The Arts and Healthcare Converge in this Annual Lecture
Global Perspectives on Healing Healthcare Environments: the Role of Architecture, Design, and the Arts in Creating and Supporting Health
The third Koltenuk Lecture Series in Art and Healthcare will take place virtually on Thursday April 22 at 5:00 p.m. and is co-hosted by the Hartford Art School and the College of Education, Nursing and Health Professions.
From the very beginnings of what we know today as Modern Western Medicine, the arts were understood to serve a unique role. The father of modern medicine, Hippocrates, emphasized the importance of including the arts in the healing process. He recognized that supporting our human need for beauty, inspiration, and a connection to nature lifted our spirits, and in lifting the spirits of patients, we could enhance therapeutic interventions.
Florence Nightingale, OM, RRC, DStJ, English social reformer, statistician, and the founder of modern nursing
Variety of form and brilliancy of color in the objects presented to patients are an actual means of recovery.
These early intuitive understandings have since been reinforced by research into the connections between healing and the environment of care. This presentation will explore these connections and share examples from healthcare settings around the world.
About our Speaker
Susan B. Frampton, Ph.D., President, Planetree International
Dr. Frampton is the President of Planetree International, a non-profit advocacy and membership organization working with a global network of healthcare provider organizations to implement comprehensive person-centered models of care. Dr. Frampton, a medical anthropologist, has authored numerous publications, including three editions of Putting Patients First, contributed to opinion pieces in The Wall Street Journal, Forbes, and the Chicago Tribune, and speaks internationally on healing healthcare environments and the rights of patients and families to be engaged in their own care and treatment decisions.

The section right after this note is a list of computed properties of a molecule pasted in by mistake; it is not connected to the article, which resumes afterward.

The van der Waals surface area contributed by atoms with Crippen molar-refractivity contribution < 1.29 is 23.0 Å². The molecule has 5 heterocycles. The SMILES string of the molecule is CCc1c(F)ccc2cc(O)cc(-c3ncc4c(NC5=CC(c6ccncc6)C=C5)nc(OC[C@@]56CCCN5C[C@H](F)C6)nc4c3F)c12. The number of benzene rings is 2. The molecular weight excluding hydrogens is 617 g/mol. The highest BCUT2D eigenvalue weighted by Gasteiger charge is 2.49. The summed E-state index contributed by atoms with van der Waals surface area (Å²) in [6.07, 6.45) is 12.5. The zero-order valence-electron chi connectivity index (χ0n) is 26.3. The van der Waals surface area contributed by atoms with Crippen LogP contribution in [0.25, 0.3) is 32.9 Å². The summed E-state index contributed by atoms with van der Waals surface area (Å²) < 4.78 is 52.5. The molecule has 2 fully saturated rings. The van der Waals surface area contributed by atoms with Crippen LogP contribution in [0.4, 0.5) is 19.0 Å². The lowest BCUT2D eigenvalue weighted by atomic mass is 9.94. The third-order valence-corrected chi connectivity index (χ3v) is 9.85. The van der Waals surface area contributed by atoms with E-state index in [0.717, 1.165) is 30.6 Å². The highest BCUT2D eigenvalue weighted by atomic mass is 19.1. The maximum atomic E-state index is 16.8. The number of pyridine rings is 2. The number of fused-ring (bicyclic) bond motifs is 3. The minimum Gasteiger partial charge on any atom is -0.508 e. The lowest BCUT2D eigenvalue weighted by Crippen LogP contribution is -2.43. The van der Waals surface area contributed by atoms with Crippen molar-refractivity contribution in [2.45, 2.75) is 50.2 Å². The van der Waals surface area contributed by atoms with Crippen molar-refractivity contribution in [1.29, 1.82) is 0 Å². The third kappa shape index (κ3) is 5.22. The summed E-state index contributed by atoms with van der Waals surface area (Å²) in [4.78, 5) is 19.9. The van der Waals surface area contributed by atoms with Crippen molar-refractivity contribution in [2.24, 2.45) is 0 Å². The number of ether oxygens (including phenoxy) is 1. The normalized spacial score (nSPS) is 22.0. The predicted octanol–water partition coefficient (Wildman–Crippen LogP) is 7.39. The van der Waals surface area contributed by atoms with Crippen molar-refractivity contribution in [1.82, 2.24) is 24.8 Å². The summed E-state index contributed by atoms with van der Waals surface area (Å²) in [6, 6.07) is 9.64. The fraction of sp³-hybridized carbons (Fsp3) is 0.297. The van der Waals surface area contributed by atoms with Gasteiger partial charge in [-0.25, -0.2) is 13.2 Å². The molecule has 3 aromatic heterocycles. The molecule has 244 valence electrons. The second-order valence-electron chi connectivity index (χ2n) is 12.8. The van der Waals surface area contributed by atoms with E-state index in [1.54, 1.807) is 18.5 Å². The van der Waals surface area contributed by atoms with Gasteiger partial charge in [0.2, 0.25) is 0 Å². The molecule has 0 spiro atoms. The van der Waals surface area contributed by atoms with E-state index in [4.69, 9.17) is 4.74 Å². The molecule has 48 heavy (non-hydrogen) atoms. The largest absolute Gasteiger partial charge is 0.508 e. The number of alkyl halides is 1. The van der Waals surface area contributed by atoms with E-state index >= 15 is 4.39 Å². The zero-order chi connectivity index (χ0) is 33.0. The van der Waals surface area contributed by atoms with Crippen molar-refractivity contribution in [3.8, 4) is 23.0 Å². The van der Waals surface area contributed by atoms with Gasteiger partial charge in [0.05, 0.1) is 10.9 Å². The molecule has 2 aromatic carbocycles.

Dr. Frampton chaired the National Academy of Medicine’s Scientific Advisory Panel on the Evidence Base for Patient-Centered Care and served as lead author on the resulting 2017 publication Harnessing Evidence and Experience to Change Culture. She participated with the World Health Organization to develop their People-Centered Care platform and serves on the editorial board for the Journal of Compassionate Healthcare, the National Quality Forum’s Board of Directors, and was named by HealthLeaders magazine one of 20 people who make healthcare better.